In junior high, I also had the privilege of riding three out of four weekends a month.  Loved it.  LOVED it.  The smell of the leather saddle and horse together, the feel of hot, sometimes sweaty horse beneath me, the sounds of the snorting and whinnying. The height from which I looked at the world on the saddle.  If I close my eyes, it all comes rushing back at me.  Somewhere inside there is still that twelve-year-old girl who loves to climb onto the back of a beautiful giant who will do her bidding with the flick of reins.  I was even allowed to take riding lessons in a tiny riding rink in the tiny town of Albion, which might be considered a suburb of Pullman to those of you who don't know the difference.  With a couple of friends, I rode in circles around an extremely dusty rink, learned to trot, canter, post and even do certain tricks with 'our' horses.  My horse was a beautiful grey and white Appalousa that actually belonged to a friend.  Its name was Homache, though that's just a guess about spelling.  After class, we'd ride through that small town and across the fields, no matter what time of year, and it was the most free feeling, the sound of the horse's hooves and the wind blowing back my hair as we galloped.  Truly my first love.

It's been years since I've been able to ride.  And sometimes it breaks my heart that this is so. The nerve pain I live with daily would not allow for a hard saddle and my left leg straight down in a stirrup.  But the love is still there.  These days I ride vicariously through my daughters when they ride with my nieces who have had the privilege--the extreme luxury!--of riding all of their lives.  I love knowing these women are horsewomen, even my city-dwelling daughters.

For me, my horse fix comes only this way:
Petting Turk, the draft horse who pulled buggy at my niece's wedding.
And, even like this:

Isn't he gorgeous?  How about a close-up? Even now that I'm earthbound, I hold horses firmly in my heart.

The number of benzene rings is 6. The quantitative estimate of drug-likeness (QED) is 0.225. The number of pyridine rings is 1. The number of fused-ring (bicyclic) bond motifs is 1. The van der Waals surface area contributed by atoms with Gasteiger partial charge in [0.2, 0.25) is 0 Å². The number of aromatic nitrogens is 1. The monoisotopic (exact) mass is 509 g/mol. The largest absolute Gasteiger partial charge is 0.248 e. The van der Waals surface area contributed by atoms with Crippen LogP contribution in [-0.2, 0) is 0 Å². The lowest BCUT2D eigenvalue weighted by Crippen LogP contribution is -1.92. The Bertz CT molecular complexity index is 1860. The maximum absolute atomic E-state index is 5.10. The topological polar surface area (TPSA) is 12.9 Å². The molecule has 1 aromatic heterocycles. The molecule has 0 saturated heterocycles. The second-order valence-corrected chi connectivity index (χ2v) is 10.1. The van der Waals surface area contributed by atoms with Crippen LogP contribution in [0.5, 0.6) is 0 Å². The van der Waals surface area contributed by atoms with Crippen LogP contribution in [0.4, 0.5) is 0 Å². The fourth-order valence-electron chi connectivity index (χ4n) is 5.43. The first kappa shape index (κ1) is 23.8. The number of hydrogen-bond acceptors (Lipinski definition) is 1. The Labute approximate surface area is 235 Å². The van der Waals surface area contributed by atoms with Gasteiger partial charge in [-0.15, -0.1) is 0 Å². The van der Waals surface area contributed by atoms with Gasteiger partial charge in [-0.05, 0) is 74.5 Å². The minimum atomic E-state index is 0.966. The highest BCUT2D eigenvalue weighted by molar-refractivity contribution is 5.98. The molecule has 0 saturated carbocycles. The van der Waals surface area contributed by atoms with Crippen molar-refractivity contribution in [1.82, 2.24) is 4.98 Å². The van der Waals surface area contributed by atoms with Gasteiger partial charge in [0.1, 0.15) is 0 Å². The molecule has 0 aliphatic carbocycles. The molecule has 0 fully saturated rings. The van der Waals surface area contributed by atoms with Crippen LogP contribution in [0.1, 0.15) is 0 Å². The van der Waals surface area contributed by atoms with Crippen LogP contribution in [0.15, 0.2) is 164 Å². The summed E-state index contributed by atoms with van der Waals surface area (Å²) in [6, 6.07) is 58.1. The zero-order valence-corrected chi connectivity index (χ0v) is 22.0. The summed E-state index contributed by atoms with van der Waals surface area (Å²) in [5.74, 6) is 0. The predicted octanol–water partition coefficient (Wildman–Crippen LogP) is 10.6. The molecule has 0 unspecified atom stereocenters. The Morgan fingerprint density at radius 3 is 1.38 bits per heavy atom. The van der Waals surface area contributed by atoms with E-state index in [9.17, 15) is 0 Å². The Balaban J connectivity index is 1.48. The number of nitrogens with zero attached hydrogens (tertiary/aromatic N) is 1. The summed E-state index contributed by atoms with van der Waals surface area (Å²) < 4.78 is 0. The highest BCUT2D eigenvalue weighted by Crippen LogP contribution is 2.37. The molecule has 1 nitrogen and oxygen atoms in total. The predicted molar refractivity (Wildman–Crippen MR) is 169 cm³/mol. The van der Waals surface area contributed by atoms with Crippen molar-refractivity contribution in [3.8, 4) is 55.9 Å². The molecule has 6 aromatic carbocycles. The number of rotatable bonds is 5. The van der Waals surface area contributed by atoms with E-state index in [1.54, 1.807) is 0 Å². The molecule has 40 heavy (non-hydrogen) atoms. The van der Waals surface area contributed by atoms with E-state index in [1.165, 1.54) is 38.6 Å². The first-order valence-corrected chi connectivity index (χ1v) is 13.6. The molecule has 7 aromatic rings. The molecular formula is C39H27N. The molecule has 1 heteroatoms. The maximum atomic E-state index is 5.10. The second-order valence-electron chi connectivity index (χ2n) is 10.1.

Mick and me.  Kind of like beauty and the beast...

Tuesday, August 17, 2010

We interrupt this regular programming

Day twelve of my stay on the Palouse.  Day twelve of walking through those doors and into the darkened room where she lies in a bed. This morning while I was brushing my teeth, my sister made a rather loud response to someone on the other end of the phone and my heart leapt in my chest.  However, it was her husband asking us to come help the farmers move their equipment from one piece of property to the homeplace.  So, after 11 days of doing almost nothing but sitting in that room, we were glad for a distraction.

Down the road from RE's house, where her husband was raised, and his father born and raised before him, we picked up RE's mother-in-law, Marlene, and drove several miles over gravel roads, raising our hands to wave at every pick-up we passed, because if one doesn't know that person, surely he's a neighbor to your neighbor and likely as not would stop to help you change a spare tire even if he'd never seen you before and wouldn't again.  It's just the way of things out here among these wavy golden hills.

As we drove, Marlene talked about how she'd been just about to have her morning coffee-break with her son called.  She gets up early, after all. "With himself," she told us. Always has.  And she works hard all day, though the garden that once stretched all the way to the road from the back of the house is about a quarter of its size now that just she and 'himself' are alone in the old broad-porched farmhouse.  When we invited her to meet us in town one day last week, she had to finish the pot of apples she had on the stove.  And Friday, when we got home from our beautiful, touching family service, Marlene had left three large plates of sticky buns on RE's counter for our whole large family to have for breakfast.  

We crossed the highway (195, if you're checking the map) which runs from Pullman down the steep grade to Lewiston, Clarkston and the confluence of the Clearwater and Snake rivers.  When I was a child, the Lewiston grade was full of horseshoe turns and switchbacks along the side of the hill and so scared me that I always wanted to bury my head beneath a pillow when we had to travel it.  Years later, a new road was built, with one gentle turn up (or down) the hill, and most of my fear disappeared with those flattened turns.  RE's mother-in-law, however, told me today that she sometimes still takes the old road down to Lewiston, just for the fun of it because she remembers when it was 'the new grade.'    Across highway 195, we drove onto another gravel road, up over a hill and down into some bottomland of fields where an assembly of combines, farm-trucks and men in extremely dirty jeans and cotton plaid button-up shirts stood around.  Waiting.
"They're all loaded up and ready to go," Marlene said.  Impressed, I got the impression, that they'd moved so quickly.  Even in my limited experience, farmers have their own speed, but Marlene has lived with them--as daughter, wife and mother all her days.